type 2 diabetes mellitus. In contrast to some antidiabetics animal care committee and strictly adhere to the policies of the
(sulphonylureas and insulin), Metformin does not cause weight Canadian Council for Animal Care. Pregnant Sprague Dawley
gain and can lead to significant weight loss [1]. One of the rats were purchased from Charles River (Wilmington, MA,
known targets of Metformin action is the intracellular signalling USA).
enzyme, adenosine monophosphate-activated protein kinase
(AMPK). In the liver and muscle, AMPK activation reduces Primary Culture
hepatic gluconeogenesis and promotes fatty acid oxidation, Primary rat stomach culture was prepared as previously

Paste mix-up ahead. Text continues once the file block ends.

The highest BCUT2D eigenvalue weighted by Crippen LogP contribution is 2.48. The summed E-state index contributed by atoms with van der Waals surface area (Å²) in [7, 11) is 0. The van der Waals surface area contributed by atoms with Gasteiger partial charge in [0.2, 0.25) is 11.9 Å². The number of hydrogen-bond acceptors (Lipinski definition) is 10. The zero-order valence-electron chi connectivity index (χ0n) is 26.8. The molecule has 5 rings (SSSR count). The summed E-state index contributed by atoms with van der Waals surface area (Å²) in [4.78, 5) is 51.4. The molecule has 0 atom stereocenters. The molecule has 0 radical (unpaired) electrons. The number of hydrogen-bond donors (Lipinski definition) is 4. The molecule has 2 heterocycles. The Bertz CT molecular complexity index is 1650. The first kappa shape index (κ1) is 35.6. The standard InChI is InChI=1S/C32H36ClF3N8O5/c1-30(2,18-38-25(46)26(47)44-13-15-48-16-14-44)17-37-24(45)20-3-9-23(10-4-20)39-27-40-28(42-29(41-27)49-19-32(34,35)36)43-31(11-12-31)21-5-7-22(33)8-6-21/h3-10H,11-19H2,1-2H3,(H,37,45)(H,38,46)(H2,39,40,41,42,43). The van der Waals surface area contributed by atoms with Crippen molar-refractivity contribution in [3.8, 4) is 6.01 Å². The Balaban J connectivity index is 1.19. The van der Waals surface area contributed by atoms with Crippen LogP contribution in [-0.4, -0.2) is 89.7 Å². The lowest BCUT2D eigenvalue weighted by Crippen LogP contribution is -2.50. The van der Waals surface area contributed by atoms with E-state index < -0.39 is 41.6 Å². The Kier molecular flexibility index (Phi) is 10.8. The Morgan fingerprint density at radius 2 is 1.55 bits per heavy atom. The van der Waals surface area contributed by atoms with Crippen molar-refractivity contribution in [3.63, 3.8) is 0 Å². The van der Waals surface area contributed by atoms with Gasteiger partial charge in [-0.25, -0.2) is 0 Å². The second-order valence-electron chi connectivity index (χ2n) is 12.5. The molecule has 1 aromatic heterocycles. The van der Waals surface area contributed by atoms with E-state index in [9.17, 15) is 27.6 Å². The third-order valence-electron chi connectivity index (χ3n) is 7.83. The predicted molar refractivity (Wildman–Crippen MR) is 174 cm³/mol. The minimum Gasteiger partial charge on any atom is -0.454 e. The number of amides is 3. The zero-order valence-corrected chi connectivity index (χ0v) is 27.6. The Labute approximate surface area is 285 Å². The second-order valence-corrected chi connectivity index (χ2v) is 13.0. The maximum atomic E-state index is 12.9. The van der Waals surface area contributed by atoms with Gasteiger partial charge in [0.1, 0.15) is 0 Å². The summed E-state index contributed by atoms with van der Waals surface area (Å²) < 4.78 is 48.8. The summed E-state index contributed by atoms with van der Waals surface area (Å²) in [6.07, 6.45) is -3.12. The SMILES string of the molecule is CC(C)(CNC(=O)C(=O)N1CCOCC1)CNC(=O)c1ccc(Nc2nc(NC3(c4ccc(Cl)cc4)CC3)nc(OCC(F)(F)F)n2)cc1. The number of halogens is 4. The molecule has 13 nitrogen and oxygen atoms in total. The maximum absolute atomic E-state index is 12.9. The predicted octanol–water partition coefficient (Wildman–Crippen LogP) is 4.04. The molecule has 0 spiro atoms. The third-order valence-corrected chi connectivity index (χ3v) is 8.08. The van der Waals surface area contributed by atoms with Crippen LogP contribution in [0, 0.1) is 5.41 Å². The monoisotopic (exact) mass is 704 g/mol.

respectively (see review in Ref [2]). In addition to these effects, described in detail [8]. Briefly, 8-day-old rat pup stomachs
Metformin treatment also appears to affect the levels of the were dispersed using type 1A collagenase and seeded in
orexigenic hormone, ghrelin. Ghrelin is produced primarily in 25 mM glucose, 10% foetal bovine serum (FBS) Dulbecco’s
the X/A-like endocrine cells of the stomach and acts to increase modified Eagle’s medium (DMEM) into six-well plates (1 × 106
appetite and promote energy storage [3]. Accordingly, ghrelin cells/well) and 10 cm plates (5 × 106 cells) for secretion
levels rise before a meal and drop postprandial [4]. Studies or RNA/protein experiments, respectively. All media and
in humans have shown that Metformin treatment prolongs compounds unless otherwise stated were purchased from Sigma
the postprandial or postglucose drop in circulating ghrelin Aldrich (Oakville, ON, Canada).
levels [5,6]. However, other studies found no difference in the
postprandial drop in ghrelin in Metformin-treated individuals Ghrelin Secretion
[7]. As ghrelin secretion is known to be altered by hormones
After 24 h in culture, cells were incubated in media